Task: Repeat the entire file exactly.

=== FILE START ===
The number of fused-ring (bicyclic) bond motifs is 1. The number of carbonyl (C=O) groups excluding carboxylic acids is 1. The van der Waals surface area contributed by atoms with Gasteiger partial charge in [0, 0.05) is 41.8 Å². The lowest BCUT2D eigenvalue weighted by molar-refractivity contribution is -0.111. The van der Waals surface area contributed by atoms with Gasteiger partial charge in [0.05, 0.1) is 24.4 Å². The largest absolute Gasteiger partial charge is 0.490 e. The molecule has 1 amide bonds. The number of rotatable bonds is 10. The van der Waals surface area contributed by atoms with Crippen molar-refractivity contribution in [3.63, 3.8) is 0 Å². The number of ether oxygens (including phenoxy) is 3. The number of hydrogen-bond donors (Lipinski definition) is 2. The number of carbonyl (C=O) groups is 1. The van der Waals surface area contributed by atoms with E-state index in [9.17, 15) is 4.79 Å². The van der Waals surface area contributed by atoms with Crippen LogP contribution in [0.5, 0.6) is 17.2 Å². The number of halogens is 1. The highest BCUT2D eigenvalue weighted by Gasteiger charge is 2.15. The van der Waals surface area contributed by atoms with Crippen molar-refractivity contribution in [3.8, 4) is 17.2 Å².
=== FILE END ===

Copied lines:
The number of fused-ring (bicyclic) bond motifs is 1. The number of carbonyl (C=O) groups excluding carboxylic acids is 1. The van der Waals surface area contributed by atoms with Gasteiger partial charge in [0, 0.05) is 41.8 Å². The lowest BCUT2D eigenvalue weighted by molar-refractivity contribution is -0.111. The van der Waals surface area contributed by atoms with Gasteiger partial charge in [0.05, 0.1) is 24.4 Å². The largest absolute Gasteiger partial charge is 0.490 e. The molecule has 1 amide bonds. The number of rotatable bonds is 10. The van der Waals surface area contributed by atoms with Crippen molar-refractivity contribution in [3.63, 3.8) is 0 Å². The number of ether oxygens (including phenoxy) is 3. The number of hydrogen-bond donors (Lipinski definition) is 2. The number of carbonyl (C=O) groups is 1. The van der Waals surface area contributed by atoms with E-state index in [9.17, 15) is 4.79 Å². The van der Waals surface area contributed by atoms with Crippen LogP contribution in [0.5, 0.6) is 17.2 Å². The number of halogens is 1. The highest BCUT2D eigenvalue weighted by Gasteiger charge is 2.15. The van der Waals surface area contributed by atoms with Crippen molar-refractivity contribution in [3.8, 4) is 17.2 Å².